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WASHINGTON/BOSTON (Reuters) - Government investigators fear the hackers behind the unprecedented attack on Sony's Hollywood studio may never be caught if they are under the protection of North Korea, a U.S. official said on Wednesday.
The law enforcement official, who declined to be identified because the investigation is ongoing, said authorities will require significant time to definitively confirm their suspicions that North Korea sponsored the attack, which severely damaged the movie studio's network.
The likelihood of the hackers being brought to justice in the United States is presently regarded as low, said the official.
A threat against theaters planning to show Sony Corp's controversial movie about the assassination of the leader of North Korea was published on the Internet on Tuesday. It promised a "bitter fate" for those who went to see the movie, "The Interview," a comedy whose villain is North Korean leader Kim Jong Un. The movie is scheduled for general release on Dec. 25.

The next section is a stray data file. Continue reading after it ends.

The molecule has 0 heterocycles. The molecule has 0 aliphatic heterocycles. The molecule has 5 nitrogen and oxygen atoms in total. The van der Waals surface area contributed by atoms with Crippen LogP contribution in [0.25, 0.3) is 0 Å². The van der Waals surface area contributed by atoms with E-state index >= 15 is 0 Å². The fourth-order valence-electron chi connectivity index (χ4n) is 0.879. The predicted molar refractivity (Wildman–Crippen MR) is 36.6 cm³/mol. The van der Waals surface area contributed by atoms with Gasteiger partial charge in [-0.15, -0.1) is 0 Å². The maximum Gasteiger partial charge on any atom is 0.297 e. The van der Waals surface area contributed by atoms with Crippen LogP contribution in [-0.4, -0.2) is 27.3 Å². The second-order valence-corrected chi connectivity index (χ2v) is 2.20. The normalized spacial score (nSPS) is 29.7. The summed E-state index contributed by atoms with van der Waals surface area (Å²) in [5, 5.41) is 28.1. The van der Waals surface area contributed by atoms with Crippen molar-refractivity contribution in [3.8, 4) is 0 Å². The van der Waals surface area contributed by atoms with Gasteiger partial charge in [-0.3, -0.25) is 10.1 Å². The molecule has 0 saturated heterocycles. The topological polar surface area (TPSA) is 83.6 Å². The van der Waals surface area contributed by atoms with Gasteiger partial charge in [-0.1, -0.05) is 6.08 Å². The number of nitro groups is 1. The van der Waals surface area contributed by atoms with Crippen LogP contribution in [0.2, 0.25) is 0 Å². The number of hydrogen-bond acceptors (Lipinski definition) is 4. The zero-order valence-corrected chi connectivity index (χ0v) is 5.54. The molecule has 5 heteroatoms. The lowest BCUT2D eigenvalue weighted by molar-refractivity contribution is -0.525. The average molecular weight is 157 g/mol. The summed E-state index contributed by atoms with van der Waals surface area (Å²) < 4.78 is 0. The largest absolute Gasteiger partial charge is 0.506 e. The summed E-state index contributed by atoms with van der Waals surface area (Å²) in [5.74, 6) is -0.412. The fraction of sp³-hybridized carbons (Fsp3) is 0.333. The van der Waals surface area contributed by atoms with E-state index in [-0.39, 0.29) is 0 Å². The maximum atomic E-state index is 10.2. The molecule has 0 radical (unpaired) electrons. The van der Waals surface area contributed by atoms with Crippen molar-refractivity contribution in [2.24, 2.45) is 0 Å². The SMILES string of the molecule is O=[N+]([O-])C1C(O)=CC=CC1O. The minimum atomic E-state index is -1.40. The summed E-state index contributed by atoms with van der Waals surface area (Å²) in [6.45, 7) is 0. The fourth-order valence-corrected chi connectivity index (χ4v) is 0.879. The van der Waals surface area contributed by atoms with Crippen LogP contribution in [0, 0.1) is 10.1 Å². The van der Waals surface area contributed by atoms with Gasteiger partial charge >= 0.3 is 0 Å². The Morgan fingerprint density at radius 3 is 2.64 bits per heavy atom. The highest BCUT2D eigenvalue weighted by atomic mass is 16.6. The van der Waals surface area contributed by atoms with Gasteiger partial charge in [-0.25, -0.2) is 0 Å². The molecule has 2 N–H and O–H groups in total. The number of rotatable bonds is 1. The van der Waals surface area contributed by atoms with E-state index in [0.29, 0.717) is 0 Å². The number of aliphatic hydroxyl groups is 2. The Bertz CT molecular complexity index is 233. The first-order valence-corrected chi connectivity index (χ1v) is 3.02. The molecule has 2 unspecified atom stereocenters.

U.S. security authorities said on Tuesday they were investigating the threat but had so far seen no real sign of an active plot. A second U.S. official said on Wednesday that investigators are not aware of any people or entities capable of actually carrying out such threats against cinemas or audiences.
U.S. State Department spokeswoman Jen Psaki said the United States took all reported physical threats seriously, including those against movie theaters, but added:
"At this time we have no specific credible threat information that lends credence to these reports."
North Korea complained to the United Nations in June, accusing the United States of sponsoring terrorism and committing an act of war by allowing the movie's production.
Carmike Cinemas, operator of 278 theaters in 41 states, informed Sony late on Tuesday that it would not show the film, a person familiar with the matter told Reuters. Sony has also canceled the New York premier, which had been planned for Thursday.
Reporting by Mark Hosenball in Washington and Jim Finkle in Boston; Additional reporting by David Brunnstrom in Washington; Editing by Richard Valdmanis, Grant McCool and Andrew Hay